End Of Days Pilgrimage is composed of six purely instrumental tracks. Like the lumbering footfalls of a giant, the fuzzy guitars play undulating, mesmerizing riffs. The music flows so seamlessly and in such a seemingly effortless way, creating a psychedelic instrumental backdrop that's left to be filled by my wandering imagination. My mind journeys to distant planets of green skies and ancient ruins, explores mysterious desert cults, and takes a pilgrimage across barren desert sands.
Another recent release that sparked my interest in stoner doom was Green Lung’s 2019 album Woodland Rites. Listening to that record and being hit with its lively vibe, intriguing occult lyricism, and incredibly fun melodies, I became inevitably addicted to this groovy, catchy genre we call stoner.


Researching where this sound all began, I came across perhaps the quintessential stoner rock album: Kyuss’s eponymous release (although it should be called Welcome To Sky Valley, damn it!). The fuzzy sound of the guitars, the long, psychedelic passages, the catchy hooks, that twang in the vocals—it's clear that all these elements worked as the blueprint that every future stoner band would try to replicate. And it all still holds up to this day: the groovy melodies you can't help but bob your head to, the soulful vocal delivery that gets stuck in your head (“Hear her purrin’ motor! And she's a-burnin’ fuel!”). Listening to this album feels like drifting in a convertible along a desert highway, the sweltering sun in your eyes, the cool breeze in your hair. From the enticing, buzzing groove of "Gardenia" to the magnificently melodic riff of "Demon Cleaner", this album will ever remain a joy to return to.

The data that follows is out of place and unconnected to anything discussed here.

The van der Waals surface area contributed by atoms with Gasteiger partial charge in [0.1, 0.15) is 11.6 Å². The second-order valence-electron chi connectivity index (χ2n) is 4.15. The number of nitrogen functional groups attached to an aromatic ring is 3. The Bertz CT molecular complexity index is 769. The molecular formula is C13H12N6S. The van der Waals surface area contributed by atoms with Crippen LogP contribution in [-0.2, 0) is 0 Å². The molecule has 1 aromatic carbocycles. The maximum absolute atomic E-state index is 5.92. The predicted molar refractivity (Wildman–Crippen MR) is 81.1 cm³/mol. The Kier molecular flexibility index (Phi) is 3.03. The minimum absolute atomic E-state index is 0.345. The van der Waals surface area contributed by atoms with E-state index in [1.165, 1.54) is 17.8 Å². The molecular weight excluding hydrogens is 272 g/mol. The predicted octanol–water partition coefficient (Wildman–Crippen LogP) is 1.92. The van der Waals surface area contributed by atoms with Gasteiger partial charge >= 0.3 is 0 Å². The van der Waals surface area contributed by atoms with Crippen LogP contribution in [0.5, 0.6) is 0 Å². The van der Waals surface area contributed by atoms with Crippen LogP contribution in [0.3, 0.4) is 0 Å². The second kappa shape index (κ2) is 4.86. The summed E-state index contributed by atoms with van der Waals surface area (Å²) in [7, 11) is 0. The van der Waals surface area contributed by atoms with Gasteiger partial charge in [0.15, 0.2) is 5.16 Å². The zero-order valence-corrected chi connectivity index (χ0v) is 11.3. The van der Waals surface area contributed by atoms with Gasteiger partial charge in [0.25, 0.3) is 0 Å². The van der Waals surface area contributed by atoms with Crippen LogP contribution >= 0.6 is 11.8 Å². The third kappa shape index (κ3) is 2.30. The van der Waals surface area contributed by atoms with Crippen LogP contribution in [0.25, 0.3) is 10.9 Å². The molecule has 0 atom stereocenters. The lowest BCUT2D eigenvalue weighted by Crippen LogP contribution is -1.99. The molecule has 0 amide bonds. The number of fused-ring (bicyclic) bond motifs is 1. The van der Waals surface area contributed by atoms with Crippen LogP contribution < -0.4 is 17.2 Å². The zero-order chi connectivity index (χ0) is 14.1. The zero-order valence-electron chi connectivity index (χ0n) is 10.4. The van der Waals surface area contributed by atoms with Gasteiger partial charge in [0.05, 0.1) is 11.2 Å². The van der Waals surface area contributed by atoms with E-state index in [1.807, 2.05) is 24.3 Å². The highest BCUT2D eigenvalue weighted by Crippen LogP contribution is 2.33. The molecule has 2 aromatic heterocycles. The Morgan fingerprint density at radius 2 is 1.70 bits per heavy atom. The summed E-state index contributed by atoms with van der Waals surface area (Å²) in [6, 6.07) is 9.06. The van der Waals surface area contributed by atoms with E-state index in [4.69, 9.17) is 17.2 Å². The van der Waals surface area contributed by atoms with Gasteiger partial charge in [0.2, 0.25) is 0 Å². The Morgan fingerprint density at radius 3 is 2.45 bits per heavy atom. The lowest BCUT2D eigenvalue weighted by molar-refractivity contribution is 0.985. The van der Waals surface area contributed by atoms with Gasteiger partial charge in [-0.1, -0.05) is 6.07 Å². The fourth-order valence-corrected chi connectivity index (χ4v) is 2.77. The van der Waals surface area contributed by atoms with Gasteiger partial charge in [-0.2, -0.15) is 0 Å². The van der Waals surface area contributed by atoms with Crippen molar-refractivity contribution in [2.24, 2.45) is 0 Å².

Continuing down the road of classic stoner records, I also inevitably stumbled upon Sleep’s Dopesmoker. Unfortunately, I couldn't click with the rather uneventful hour-long droning. But, when I learned that the guitarist for Sleep started another band called High On Fire, I was totally sold on the formula: using the fantastic fuzzy sound of Sleep, yet adding a catchy groove to the lumbering riffs this time around. On The Art Of Self Defense, I love the rugged production quality and the dense, fuzzy guitar sound. The songwriting seems very unpolished and free-flowing, letting the ponderous guitar-work roll along for extended periods. The riffs on songs like “Baghdad”, “10,000 Years”, and “Master Of Fists” are simple yet extremely effective with their massive sonic weight.
I also went on to greatly enjoy their later album, Death Is This Communion, which veers further away from the patient droning of Sleep, embracing the more aggressive sludge side of the band. There are so many highlights that are always worth revisiting: the eerie yet groovy Lovecraftian title track, those gnarly riffs of “Turk”, the elegant instrumentation on “DII”, and the mystical lyrics of “Ethereal” that send chills down my spine every single time (“Fall through the ether lakes […] I knock on astral walls - gliding through demon halls // Its black wings wrap around me […] Cocooned and made to slumber”).